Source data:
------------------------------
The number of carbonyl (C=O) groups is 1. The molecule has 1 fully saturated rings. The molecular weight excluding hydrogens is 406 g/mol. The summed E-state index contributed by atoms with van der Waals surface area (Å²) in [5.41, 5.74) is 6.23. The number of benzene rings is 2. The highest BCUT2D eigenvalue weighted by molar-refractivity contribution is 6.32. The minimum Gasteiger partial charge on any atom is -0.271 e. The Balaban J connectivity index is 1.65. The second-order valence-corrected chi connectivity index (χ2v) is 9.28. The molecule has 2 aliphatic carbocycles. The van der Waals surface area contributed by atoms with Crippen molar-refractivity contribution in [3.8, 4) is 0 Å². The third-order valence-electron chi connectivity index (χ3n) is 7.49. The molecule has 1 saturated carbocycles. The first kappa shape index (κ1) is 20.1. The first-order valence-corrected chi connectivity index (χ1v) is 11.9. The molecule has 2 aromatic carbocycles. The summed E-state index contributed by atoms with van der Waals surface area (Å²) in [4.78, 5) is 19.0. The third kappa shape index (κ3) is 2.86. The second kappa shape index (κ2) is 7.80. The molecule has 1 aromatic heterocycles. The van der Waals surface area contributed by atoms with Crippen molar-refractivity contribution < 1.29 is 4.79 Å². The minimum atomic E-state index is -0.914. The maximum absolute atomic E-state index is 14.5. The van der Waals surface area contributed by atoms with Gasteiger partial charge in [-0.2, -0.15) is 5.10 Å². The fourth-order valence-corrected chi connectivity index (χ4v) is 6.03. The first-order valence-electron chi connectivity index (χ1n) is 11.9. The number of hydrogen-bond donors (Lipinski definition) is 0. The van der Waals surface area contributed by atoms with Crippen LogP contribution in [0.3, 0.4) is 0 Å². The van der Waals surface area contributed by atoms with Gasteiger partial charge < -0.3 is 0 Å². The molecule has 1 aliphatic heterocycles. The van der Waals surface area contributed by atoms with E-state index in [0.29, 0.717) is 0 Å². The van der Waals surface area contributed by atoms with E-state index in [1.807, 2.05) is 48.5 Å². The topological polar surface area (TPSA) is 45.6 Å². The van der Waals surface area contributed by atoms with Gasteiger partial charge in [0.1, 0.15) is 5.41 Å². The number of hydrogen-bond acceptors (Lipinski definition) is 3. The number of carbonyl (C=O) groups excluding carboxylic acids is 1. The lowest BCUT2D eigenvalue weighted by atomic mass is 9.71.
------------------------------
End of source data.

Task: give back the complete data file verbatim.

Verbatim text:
The number of carbonyl (C=O) groups is 1. The molecule has 1 fully saturated rings. The molecular weight excluding hydrogens is 406 g/mol. The summed E-state index contributed by atoms with van der Waals surface area (Å²) in [5.41, 5.74) is 6.23. The number of benzene rings is 2. The highest BCUT2D eigenvalue weighted by molar-refractivity contribution is 6.32. The minimum Gasteiger partial charge on any atom is -0.271 e. The Balaban J connectivity index is 1.65. The second-order valence-corrected chi connectivity index (χ2v) is 9.28. The molecule has 2 aliphatic carbocycles. The van der Waals surface area contributed by atoms with Crippen molar-refractivity contribution in [3.8, 4) is 0 Å². The third-order valence-electron chi connectivity index (χ3n) is 7.49. The molecule has 1 saturated carbocycles. The first kappa shape index (κ1) is 20.1. The first-order valence-corrected chi connectivity index (χ1v) is 11.9. The molecule has 2 aromatic carbocycles. The summed E-state index contributed by atoms with van der Waals surface area (Å²) in [4.78, 5) is 19.0. The third kappa shape index (κ3) is 2.86. The second kappa shape index (κ2) is 7.80. The molecule has 1 aromatic heterocycles. The van der Waals surface area contributed by atoms with Crippen molar-refractivity contribution < 1.29 is 4.79 Å². The minimum atomic E-state index is -0.914. The maximum absolute atomic E-state index is 14.5. The van der Waals surface area contributed by atoms with Gasteiger partial charge in [-0.2, -0.15) is 5.10 Å². The fourth-order valence-corrected chi connectivity index (χ4v) is 6.03. The first-order valence-electron chi connectivity index (χ1n) is 11.9. The number of hydrogen-bond donors (Lipinski definition) is 0. The van der Waals surface area contributed by atoms with Crippen LogP contribution in [0.3, 0.4) is 0 Å². The van der Waals surface area contributed by atoms with Gasteiger partial charge < -0.3 is 0 Å². The molecule has 1 aliphatic heterocycles. The van der Waals surface area contributed by atoms with E-state index in [0.29, 0.717) is 0 Å². The van der Waals surface area contributed by atoms with E-state index in [1.807, 2.05) is 48.5 Å². The topological polar surface area (TPSA) is 45.6 Å². The van der Waals surface area contributed by atoms with Gasteiger partial charge in [0.1, 0.15) is 5.41 Å². The number of hydrogen-bond acceptors (Lipinski definition) is 3. The number of carbonyl (C=O) groups excluding carboxylic acids is 1. The lowest BCUT2D eigenvalue weighted by atomic mass is 9.71.